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American Dreams

As we approach the 4th of July and the 242nd anniversary of the Declaration of Independence, I’ve been reflecting on the state of the American Dream.  

As I’ve always understood it, the standard American Dream was to live in peace, free from the fear of persecution, and with equal access to what our forefathers called “life, liberty, and the pursuit of happiness.”  What made the American Dream so popular across the globe was, especially for those who longed to come here, how sharply life in America contrasted with life in other countries. For centuries our economic and political systems and our freedoms of both speech and religion have been the envy of all, some of whom undergone great hardship to immigrate here.

Lately, the American Dream has been under attack.  Forces of fear are trumpeting across the globe that we are weak economically and politically, that we need protection from the other people and other countries, and that we do not have enough jobs, homes, or resources to have either an open economy or open borders.  These same forces seem determined for ideological reasons to say that we are so impoverished spiritually that we cannot sustain either freedom of religion in the marketplace or ensure civil liberties in the public sphere.

As we abhor and resist these attacks, we must remember that we’ve been here before.  The American Dream was born in a time of war and resistance against a tyrant King, it survived the Civil War and the Great Depression, not to mention McCarthyism.  Never perfectly achieved nor implemented, the American Dream is sustained on the same quality that sustains the kingdom of God as preached by Jesus to the colonized people of first century Palestine:  hope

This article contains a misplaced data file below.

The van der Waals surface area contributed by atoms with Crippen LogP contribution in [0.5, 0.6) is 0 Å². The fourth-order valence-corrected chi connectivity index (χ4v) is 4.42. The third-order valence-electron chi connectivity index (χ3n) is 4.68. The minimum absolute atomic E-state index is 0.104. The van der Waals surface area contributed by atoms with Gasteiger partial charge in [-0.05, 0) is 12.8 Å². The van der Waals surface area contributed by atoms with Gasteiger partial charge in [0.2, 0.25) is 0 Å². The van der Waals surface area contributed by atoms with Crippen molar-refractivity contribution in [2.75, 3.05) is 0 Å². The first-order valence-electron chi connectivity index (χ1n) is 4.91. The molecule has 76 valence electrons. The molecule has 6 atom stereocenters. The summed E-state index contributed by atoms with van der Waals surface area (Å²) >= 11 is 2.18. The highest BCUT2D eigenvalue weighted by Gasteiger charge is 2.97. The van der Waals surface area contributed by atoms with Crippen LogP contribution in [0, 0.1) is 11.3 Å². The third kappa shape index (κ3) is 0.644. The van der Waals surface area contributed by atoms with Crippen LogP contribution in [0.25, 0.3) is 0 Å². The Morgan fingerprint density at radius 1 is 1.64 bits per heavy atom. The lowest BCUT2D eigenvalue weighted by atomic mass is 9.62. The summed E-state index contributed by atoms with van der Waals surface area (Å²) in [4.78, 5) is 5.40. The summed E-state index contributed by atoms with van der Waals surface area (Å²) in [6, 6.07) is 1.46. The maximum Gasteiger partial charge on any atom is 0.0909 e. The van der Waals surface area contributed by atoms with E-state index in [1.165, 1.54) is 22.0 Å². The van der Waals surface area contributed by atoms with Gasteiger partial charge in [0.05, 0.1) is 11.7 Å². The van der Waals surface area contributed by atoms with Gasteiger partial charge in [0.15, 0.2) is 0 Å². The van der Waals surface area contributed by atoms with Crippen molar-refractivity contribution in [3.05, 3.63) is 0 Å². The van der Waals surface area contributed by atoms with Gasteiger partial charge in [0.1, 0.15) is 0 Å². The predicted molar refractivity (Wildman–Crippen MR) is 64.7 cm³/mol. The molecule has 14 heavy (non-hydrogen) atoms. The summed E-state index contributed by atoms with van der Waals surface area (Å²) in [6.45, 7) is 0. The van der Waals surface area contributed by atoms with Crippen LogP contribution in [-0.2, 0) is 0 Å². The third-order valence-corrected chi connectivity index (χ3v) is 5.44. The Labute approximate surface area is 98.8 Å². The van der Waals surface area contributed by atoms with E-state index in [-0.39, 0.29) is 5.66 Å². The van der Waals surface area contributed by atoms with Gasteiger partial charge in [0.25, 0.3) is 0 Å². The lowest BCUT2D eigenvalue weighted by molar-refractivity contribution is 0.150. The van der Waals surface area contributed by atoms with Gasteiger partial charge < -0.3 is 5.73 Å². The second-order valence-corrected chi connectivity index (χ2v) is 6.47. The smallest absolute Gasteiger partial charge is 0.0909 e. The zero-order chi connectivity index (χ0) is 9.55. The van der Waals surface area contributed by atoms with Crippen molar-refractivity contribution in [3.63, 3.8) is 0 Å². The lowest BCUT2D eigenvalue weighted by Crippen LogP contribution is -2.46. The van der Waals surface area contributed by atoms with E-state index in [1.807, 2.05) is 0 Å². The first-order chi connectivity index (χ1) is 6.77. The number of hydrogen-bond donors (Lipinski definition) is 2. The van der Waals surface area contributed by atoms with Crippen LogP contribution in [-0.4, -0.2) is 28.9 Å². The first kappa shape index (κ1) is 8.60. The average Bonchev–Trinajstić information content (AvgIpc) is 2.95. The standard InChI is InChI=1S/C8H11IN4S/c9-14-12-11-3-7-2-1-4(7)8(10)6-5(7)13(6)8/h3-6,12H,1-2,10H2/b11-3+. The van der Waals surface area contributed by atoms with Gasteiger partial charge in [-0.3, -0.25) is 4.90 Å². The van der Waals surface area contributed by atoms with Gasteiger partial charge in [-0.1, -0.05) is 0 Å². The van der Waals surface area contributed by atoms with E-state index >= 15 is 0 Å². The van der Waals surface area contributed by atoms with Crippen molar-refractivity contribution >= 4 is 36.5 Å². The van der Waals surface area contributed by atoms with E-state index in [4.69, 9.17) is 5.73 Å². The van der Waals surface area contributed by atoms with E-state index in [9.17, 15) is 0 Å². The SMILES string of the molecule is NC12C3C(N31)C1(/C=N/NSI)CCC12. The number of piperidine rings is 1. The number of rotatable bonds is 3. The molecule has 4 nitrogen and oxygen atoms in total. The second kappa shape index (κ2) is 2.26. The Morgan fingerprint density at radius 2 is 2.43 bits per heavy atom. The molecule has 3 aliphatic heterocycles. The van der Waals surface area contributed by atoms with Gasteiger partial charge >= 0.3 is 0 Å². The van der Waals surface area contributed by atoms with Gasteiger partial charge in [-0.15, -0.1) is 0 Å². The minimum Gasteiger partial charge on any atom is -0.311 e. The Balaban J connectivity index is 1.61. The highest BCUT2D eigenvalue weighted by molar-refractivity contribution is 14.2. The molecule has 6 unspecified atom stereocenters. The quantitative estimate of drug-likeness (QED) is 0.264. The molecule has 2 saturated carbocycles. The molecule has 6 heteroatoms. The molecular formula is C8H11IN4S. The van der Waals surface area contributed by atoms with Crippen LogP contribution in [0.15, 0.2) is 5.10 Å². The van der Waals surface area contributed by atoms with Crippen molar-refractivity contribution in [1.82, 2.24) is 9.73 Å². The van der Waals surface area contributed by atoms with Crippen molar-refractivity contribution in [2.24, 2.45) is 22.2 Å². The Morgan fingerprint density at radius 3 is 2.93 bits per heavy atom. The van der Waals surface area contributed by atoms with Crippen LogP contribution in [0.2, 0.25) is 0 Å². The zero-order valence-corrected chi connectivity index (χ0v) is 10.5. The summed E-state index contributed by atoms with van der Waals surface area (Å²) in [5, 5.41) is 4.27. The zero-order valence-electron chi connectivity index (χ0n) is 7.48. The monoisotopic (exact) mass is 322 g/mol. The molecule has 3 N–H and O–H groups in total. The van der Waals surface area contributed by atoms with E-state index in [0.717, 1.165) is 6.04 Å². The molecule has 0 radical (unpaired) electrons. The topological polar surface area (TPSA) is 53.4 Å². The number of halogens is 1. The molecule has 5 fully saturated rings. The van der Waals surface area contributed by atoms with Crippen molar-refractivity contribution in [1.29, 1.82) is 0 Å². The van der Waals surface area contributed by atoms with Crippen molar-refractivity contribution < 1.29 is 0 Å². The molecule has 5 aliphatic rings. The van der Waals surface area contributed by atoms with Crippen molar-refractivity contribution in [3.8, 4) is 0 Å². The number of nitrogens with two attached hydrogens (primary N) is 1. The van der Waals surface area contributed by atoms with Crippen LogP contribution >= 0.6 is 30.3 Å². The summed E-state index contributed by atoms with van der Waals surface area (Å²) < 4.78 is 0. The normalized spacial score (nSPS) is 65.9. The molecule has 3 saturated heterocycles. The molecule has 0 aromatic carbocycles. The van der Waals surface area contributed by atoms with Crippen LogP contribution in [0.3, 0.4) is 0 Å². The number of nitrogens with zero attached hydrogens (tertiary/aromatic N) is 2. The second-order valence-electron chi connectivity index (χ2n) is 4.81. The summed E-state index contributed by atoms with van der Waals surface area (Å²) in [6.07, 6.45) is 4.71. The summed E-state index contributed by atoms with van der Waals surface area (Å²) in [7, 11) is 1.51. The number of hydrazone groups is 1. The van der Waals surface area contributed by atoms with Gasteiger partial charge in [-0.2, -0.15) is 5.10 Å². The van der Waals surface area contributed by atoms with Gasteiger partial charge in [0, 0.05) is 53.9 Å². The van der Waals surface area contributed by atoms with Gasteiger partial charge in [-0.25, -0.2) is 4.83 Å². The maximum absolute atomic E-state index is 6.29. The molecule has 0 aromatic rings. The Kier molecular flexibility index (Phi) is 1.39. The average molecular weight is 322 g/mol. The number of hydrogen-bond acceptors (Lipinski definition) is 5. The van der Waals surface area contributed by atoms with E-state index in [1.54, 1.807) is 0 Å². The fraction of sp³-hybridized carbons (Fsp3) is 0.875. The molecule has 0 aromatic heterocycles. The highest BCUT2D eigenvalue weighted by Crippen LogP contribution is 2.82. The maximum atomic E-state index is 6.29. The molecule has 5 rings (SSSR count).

As people of faith, we place our hope in the egalitarian values of the Gospel and in God, who as our religious forefather John Robinson said to the passengers of the Mayflower as they departed Plymouth, England to find religious freedom in America, “I am verily persuaded the Lord hath more truth yet to break forth out of His Holy Word.”  As Americans, we place our hope in the strength of our Declaration, our Constitution, our Bill of Rights, our system of laws, and the commitment of our people to the values of “life, liberty, and the pursuit of happiness.”

Let our prayer for this 4th of July be:  Holy God, speak to us with hope about our future as Americans.  Teach us again that all people are created equal and that all your children deserve life, liberty, and the pursuit of happiness.  Make us confident of our freedom and security, able to recognize our power, prosperity, and our privilege, and willing to use our values and our gifts to be a beacon for the entire world.  Amen.

–Pastor Pepper